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Strawberries in the polytunnel?
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bodger



Joined: 10 Feb 2007
Posts: 32908


Location: Ever so slightly around the bend.

PostPosted: Sat Jun 06, 2015 5:45 am    Post subject: Strawberries in the polytunnel?  Reply with quote

I've only used one side of our poly tunnel this year and the other day, we came up with the idea of possibly using this wasted area to produce our own strawberries.
I have a number of questions to ask. First of all, how should I set about preparing the soil prior to planting? What needs adding and in what quantity? Needless to say, we've got loads of well rotted farm yard manure at hand.
What's the best time of year to obtain plants and then to plant them?

Carrying on from this, Karen and I make a breakfast every morning of Muesli yoghurt and bought in fruit, so any strawberries we produce ourselves will go to a good cause, but we're also looking to grow our own black and red currents, raspberries  and gooseberries etc.
We don't intend growing these in the poly tunnel and any hints and tips on planting and growing will be much appreciated.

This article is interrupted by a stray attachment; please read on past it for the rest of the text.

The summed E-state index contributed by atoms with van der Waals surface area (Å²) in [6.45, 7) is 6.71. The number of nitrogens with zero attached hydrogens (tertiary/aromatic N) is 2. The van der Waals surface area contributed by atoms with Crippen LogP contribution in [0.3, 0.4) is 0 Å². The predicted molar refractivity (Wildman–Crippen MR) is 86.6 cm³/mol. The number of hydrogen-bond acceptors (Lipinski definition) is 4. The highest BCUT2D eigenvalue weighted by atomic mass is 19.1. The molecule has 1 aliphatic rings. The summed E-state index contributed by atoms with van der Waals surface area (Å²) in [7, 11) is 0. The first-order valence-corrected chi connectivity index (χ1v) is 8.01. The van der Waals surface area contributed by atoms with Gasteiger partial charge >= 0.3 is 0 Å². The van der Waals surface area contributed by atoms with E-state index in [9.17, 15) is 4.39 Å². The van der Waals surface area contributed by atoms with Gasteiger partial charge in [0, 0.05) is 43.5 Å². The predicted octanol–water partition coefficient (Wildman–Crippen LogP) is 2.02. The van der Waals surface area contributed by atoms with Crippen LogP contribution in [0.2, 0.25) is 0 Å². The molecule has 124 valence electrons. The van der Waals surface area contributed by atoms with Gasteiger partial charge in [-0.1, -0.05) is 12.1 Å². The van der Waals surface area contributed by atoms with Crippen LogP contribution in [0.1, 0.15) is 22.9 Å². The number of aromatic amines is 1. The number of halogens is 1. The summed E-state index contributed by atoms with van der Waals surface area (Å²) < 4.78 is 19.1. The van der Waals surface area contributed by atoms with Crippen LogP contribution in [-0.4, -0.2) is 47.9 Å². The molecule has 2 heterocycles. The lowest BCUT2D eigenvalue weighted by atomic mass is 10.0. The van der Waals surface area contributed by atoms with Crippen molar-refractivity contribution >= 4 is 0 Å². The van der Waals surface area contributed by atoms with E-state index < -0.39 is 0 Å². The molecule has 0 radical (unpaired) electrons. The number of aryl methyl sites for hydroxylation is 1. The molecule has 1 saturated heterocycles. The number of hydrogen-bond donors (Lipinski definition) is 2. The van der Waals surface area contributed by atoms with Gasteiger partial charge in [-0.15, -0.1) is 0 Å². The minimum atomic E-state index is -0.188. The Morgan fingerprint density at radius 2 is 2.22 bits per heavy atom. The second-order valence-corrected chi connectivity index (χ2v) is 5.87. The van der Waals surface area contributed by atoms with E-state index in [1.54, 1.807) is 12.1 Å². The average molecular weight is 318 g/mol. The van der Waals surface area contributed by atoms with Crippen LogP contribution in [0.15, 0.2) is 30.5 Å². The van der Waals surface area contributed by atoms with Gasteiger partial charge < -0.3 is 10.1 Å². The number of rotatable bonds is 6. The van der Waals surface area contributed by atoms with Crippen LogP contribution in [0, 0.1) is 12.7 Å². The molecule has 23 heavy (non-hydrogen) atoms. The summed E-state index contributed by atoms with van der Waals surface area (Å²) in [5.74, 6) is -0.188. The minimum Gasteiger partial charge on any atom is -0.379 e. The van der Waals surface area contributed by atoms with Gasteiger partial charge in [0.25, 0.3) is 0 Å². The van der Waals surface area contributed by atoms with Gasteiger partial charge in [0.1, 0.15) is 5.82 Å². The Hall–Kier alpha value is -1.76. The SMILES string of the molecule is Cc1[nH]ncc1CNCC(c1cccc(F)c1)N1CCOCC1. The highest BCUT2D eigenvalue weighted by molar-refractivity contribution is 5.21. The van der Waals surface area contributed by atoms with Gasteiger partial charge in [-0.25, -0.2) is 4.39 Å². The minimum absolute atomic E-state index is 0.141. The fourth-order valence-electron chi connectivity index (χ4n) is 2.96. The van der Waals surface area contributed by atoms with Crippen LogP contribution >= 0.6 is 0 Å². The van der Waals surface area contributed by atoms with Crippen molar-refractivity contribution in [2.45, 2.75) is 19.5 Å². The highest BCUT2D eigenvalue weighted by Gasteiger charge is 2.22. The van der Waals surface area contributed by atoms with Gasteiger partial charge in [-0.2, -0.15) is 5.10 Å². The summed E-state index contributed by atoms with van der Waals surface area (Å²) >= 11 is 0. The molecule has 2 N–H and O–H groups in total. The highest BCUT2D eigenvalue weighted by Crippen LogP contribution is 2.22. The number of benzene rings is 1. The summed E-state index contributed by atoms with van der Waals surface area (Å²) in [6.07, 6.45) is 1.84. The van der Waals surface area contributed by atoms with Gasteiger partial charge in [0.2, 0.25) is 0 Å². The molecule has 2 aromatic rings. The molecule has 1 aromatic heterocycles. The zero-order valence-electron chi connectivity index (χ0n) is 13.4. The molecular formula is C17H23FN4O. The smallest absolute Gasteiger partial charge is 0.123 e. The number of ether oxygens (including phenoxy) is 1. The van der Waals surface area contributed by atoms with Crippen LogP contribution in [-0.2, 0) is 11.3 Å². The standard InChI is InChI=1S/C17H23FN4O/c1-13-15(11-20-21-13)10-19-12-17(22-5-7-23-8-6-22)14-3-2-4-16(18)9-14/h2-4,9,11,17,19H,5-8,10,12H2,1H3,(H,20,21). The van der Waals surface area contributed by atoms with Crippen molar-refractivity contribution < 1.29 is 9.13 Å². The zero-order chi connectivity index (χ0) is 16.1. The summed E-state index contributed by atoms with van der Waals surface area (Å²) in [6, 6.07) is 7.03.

We bought some massive cultivated blackberries for our breakfast the other day and those are something else we might consider growing. We're surrounded by masses of the wild variety but those cultivated one's were superb.


Last edited by bodger on Sat Jun 06, 2015 7:42 am; edited 1 time in total
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sandrar



Joined: 19 Feb 2008
Posts: 2018


Location: Devon

PostPosted: Sat Jun 06, 2015 6:52 am    Post subject: Reply with quote

Hi Bodger, Tim grows all the above mentioned soft fruit plus more, so shout if you have any queries.

The red currant are just beginning to ripen, we find they are the most 'popular' with the birds and already they have started to strip the branches.The reds are heavy croppers, the berries freeze well, we use them mostly in conjunction with other fruits or for red currant sauce at Christmas.

Goosberries are the birds least favourite.